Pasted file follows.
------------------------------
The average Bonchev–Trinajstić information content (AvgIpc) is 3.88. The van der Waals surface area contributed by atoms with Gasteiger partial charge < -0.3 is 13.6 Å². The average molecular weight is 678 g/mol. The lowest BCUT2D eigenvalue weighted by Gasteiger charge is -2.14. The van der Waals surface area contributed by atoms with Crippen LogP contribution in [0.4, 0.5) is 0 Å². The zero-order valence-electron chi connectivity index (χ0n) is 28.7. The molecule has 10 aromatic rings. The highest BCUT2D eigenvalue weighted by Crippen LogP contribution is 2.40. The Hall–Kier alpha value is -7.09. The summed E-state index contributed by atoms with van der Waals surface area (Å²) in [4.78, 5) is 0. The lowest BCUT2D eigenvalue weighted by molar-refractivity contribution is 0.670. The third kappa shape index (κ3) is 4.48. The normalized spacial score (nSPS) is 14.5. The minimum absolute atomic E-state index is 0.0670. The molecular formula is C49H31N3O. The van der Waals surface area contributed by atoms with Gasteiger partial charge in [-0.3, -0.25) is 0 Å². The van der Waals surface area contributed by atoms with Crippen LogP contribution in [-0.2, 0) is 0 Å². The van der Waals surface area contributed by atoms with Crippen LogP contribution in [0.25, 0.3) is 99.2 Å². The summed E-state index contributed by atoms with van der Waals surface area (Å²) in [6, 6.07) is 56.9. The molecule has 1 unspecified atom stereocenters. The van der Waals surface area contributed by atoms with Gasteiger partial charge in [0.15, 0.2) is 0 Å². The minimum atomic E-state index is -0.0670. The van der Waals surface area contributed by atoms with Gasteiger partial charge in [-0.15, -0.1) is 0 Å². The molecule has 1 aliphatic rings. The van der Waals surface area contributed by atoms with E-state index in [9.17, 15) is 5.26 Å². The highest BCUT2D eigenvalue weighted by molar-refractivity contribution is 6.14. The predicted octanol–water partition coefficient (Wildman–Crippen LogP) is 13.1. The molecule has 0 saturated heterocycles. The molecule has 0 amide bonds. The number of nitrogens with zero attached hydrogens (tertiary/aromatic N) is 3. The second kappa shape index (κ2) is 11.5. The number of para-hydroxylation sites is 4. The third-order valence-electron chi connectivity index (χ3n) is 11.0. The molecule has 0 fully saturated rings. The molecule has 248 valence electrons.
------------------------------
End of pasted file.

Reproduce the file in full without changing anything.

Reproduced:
The average Bonchev–Trinajstić information content (AvgIpc) is 3.88. The van der Waals surface area contributed by atoms with Gasteiger partial charge < -0.3 is 13.6 Å². The average molecular weight is 678 g/mol. The lowest BCUT2D eigenvalue weighted by Gasteiger charge is -2.14. The van der Waals surface area contributed by atoms with Crippen LogP contribution in [0.4, 0.5) is 0 Å². The zero-order valence-electron chi connectivity index (χ0n) is 28.7. The molecule has 10 aromatic rings. The highest BCUT2D eigenvalue weighted by Crippen LogP contribution is 2.40. The Hall–Kier alpha value is -7.09. The summed E-state index contributed by atoms with van der Waals surface area (Å²) in [4.78, 5) is 0. The lowest BCUT2D eigenvalue weighted by molar-refractivity contribution is 0.670. The third kappa shape index (κ3) is 4.48. The normalized spacial score (nSPS) is 14.5. The minimum absolute atomic E-state index is 0.0670. The molecular formula is C49H31N3O. The van der Waals surface area contributed by atoms with Gasteiger partial charge in [-0.3, -0.25) is 0 Å². The van der Waals surface area contributed by atoms with Crippen LogP contribution in [-0.2, 0) is 0 Å². The van der Waals surface area contributed by atoms with Crippen LogP contribution in [0.25, 0.3) is 99.2 Å². The summed E-state index contributed by atoms with van der Waals surface area (Å²) in [6, 6.07) is 56.9. The molecule has 1 unspecified atom stereocenters. The van der Waals surface area contributed by atoms with Gasteiger partial charge in [0.15, 0.2) is 0 Å². The minimum atomic E-state index is -0.0670. The van der Waals surface area contributed by atoms with Gasteiger partial charge in [-0.15, -0.1) is 0 Å². The molecule has 1 aliphatic rings. The van der Waals surface area contributed by atoms with E-state index in [9.17, 15) is 5.26 Å². The highest BCUT2D eigenvalue weighted by molar-refractivity contribution is 6.14. The predicted octanol–water partition coefficient (Wildman–Crippen LogP) is 13.1. The molecule has 0 saturated heterocycles. The molecule has 0 amide bonds. The number of nitrogens with zero attached hydrogens (tertiary/aromatic N) is 3. The second kappa shape index (κ2) is 11.5. The number of para-hydroxylation sites is 4. The third-order valence-electron chi connectivity index (χ3n) is 11.0. The molecule has 0 fully saturated rings. The molecule has 248 valence electrons.